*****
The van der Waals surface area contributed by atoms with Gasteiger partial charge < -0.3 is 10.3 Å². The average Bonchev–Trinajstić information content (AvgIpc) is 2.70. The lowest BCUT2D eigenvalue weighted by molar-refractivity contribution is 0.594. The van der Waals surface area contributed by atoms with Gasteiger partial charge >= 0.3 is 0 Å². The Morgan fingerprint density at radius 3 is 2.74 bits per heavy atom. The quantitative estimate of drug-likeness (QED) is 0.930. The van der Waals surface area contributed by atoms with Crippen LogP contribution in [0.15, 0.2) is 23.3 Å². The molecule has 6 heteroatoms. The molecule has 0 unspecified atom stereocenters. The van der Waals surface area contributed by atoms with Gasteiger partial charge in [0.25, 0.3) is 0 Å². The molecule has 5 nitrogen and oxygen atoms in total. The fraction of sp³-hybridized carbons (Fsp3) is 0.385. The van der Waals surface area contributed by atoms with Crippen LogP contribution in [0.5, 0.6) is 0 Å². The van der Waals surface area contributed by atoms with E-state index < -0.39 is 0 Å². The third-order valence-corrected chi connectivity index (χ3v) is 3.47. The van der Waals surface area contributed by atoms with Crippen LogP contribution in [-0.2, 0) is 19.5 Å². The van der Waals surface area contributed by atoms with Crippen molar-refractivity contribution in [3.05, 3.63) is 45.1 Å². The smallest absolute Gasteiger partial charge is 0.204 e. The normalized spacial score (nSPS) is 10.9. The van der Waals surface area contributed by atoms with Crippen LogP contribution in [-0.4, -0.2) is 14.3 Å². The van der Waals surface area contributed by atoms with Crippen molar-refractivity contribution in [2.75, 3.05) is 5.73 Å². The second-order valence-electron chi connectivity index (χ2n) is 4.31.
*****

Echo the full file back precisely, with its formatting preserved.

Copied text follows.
The van der Waals surface area contributed by atoms with Gasteiger partial charge < -0.3 is 10.3 Å². The average Bonchev–Trinajstić information content (AvgIpc) is 2.70. The lowest BCUT2D eigenvalue weighted by molar-refractivity contribution is 0.594. The van der Waals surface area contributed by atoms with Gasteiger partial charge >= 0.3 is 0 Å². The Morgan fingerprint density at radius 3 is 2.74 bits per heavy atom. The quantitative estimate of drug-likeness (QED) is 0.930. The van der Waals surface area contributed by atoms with Crippen LogP contribution in [0.15, 0.2) is 23.3 Å². The molecule has 6 heteroatoms. The molecule has 0 unspecified atom stereocenters. The van der Waals surface area contributed by atoms with Gasteiger partial charge in [0.25, 0.3) is 0 Å². The molecule has 5 nitrogen and oxygen atoms in total. The fraction of sp³-hybridized carbons (Fsp3) is 0.385. The van der Waals surface area contributed by atoms with Crippen LogP contribution in [0.5, 0.6) is 0 Å². The van der Waals surface area contributed by atoms with E-state index < -0.39 is 0 Å². The third-order valence-corrected chi connectivity index (χ3v) is 3.47. The van der Waals surface area contributed by atoms with Crippen LogP contribution in [-0.2, 0) is 19.5 Å². The van der Waals surface area contributed by atoms with Crippen molar-refractivity contribution in [3.05, 3.63) is 45.1 Å². The smallest absolute Gasteiger partial charge is 0.204 e. The normalized spacial score (nSPS) is 10.9. The van der Waals surface area contributed by atoms with Crippen LogP contribution in [-0.4, -0.2) is 14.3 Å². The van der Waals surface area contributed by atoms with Crippen molar-refractivity contribution in [2.75, 3.05) is 5.73 Å². The second-order valence-electron chi connectivity index (χ2n) is 4.31.